An inline or block-level addition to the text of a work, added after the work was printed. This may be added historically, such as a penciled note in the margin, or added by an editor during the preparation of the digital edition. An <annotation> has textual content, that is, it adds words to the work, it does not merely surround words already on the printed page.
For the purposes of the NCBI Historical DTD, annotations of historical material are considered to be of two types: 1) those with content (that is, those that add words to the text, for example, a penciled marginal note) and 2) those that merely decorate words already in the text (for example, a phrase underlined in pencil). Text-bearing annotations are tagged with either the <alt-term> element (which provide alternatives to words or phrases) or the <annotation> element (which contains words added to the printed text and which may be used at the inline or block-level). By contrast, decorations use the <named-content> element with the attribute content-type taking a value such as “pencil underline” or “yellow highlight”.
In the NCBI Book Suite, the <annotation> element is only used within citations. In the NCBI Historical DTD, it is a block-level element at the same level as a paragraph as well as an inline-element inside textual passages. New attributes were added to <annotation> to describe some of these new roles/purposes.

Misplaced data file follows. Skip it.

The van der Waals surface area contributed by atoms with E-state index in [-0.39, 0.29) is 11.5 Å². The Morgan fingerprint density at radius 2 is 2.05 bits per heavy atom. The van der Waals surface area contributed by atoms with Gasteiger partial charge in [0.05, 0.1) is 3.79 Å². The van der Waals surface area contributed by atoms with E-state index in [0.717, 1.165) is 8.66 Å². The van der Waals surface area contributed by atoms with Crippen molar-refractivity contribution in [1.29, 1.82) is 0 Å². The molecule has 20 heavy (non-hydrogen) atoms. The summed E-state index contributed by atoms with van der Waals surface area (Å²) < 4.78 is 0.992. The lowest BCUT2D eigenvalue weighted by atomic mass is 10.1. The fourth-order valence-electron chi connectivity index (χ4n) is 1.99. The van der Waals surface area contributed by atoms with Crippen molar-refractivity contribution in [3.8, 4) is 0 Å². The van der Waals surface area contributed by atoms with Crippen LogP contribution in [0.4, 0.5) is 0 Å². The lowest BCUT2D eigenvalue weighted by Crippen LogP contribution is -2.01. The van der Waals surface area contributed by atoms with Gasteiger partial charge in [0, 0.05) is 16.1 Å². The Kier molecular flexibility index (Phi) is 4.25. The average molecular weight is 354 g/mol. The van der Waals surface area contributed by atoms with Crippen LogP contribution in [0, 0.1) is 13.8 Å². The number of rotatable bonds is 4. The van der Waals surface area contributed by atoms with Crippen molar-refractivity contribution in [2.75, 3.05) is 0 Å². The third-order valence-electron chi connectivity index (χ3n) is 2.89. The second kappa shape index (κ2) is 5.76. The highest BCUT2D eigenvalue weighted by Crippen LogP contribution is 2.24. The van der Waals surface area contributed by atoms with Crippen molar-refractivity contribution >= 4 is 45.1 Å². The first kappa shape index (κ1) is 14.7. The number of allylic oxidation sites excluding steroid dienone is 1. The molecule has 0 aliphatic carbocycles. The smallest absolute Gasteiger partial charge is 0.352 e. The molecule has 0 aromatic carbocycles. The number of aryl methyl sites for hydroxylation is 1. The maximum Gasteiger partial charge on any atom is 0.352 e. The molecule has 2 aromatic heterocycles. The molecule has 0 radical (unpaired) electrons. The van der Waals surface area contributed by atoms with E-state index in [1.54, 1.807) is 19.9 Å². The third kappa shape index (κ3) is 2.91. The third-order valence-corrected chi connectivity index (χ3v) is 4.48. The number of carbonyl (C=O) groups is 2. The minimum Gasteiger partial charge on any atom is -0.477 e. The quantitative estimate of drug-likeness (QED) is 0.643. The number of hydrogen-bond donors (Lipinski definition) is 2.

<!ELEMENT annotation ((%just-para.class;)+) >
Any one of:
For a historical note describing text:
... <body> <annotation agent="Amanda Reyes" content-type="Historical Note"> <p>This text is a description of the Friends Asylum by Robert Waln, Jr.. The author lived from 1794 to 1825, and came from a prominent Philadelphia Quaker family. He is best known for his writings and research on China. The text originally appeared in the <italic>Philadelphia Journal of the Medical and Physical Sciences</italic>, which later became the <italic>American Journal of Medical Sciences</italic>, and continues to be in publication.</p> ... </annotation> ... </body> ...
For handwritten notes added to text:
... <sec> <title> <page-start></page-start>half-title page</title> <annotation xmlns:xlink="http://www.w3.org/1999/xlink" xlink:type="simple" content-type="handwritten"> <p> <preformat xml:space="preserve">Med. Hist. WX W217a 1825 c.1.</preformat> <preformat xml:space="preserve"> <strike>WX 28 AP4 F8A8W 1825 c.1</strike> </preformat> </p> <p>SKERRETT— LOCUST STREET;</p> <p>PHILADELPHIA.</p> </annotation> </sec> ...